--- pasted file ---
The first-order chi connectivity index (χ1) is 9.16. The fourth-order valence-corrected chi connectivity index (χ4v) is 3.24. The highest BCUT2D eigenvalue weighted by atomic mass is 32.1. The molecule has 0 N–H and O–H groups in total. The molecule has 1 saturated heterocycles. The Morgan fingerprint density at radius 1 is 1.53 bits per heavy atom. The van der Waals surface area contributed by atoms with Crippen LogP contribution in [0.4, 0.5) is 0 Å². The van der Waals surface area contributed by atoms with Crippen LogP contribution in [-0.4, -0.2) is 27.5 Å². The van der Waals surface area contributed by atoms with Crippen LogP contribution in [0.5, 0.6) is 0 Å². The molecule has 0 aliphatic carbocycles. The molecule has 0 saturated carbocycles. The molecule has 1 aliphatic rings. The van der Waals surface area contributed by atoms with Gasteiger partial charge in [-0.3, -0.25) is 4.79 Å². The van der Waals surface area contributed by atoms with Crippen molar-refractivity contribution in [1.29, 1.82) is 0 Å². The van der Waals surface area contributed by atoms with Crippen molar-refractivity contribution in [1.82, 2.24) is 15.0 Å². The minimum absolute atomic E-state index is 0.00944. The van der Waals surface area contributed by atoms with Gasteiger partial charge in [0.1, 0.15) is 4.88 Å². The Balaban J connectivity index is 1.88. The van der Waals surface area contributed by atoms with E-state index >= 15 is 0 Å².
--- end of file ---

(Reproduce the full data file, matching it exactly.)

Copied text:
The first-order chi connectivity index (χ1) is 9.16. The fourth-order valence-corrected chi connectivity index (χ4v) is 3.24. The highest BCUT2D eigenvalue weighted by atomic mass is 32.1. The molecule has 0 N–H and O–H groups in total. The molecule has 1 saturated heterocycles. The Morgan fingerprint density at radius 1 is 1.53 bits per heavy atom. The van der Waals surface area contributed by atoms with Crippen LogP contribution in [0.4, 0.5) is 0 Å². The van der Waals surface area contributed by atoms with Crippen LogP contribution in [-0.4, -0.2) is 27.5 Å². The van der Waals surface area contributed by atoms with Crippen LogP contribution in [0.5, 0.6) is 0 Å². The molecule has 0 aliphatic carbocycles. The molecule has 0 saturated carbocycles. The molecule has 1 aliphatic rings. The van der Waals surface area contributed by atoms with Gasteiger partial charge in [-0.3, -0.25) is 4.79 Å². The van der Waals surface area contributed by atoms with Crippen molar-refractivity contribution in [1.29, 1.82) is 0 Å². The van der Waals surface area contributed by atoms with Crippen molar-refractivity contribution in [1.82, 2.24) is 15.0 Å². The minimum absolute atomic E-state index is 0.00944. The van der Waals surface area contributed by atoms with Gasteiger partial charge in [0.1, 0.15) is 4.88 Å². The Balaban J connectivity index is 1.88. The van der Waals surface area contributed by atoms with E-state index >= 15 is 0 Å².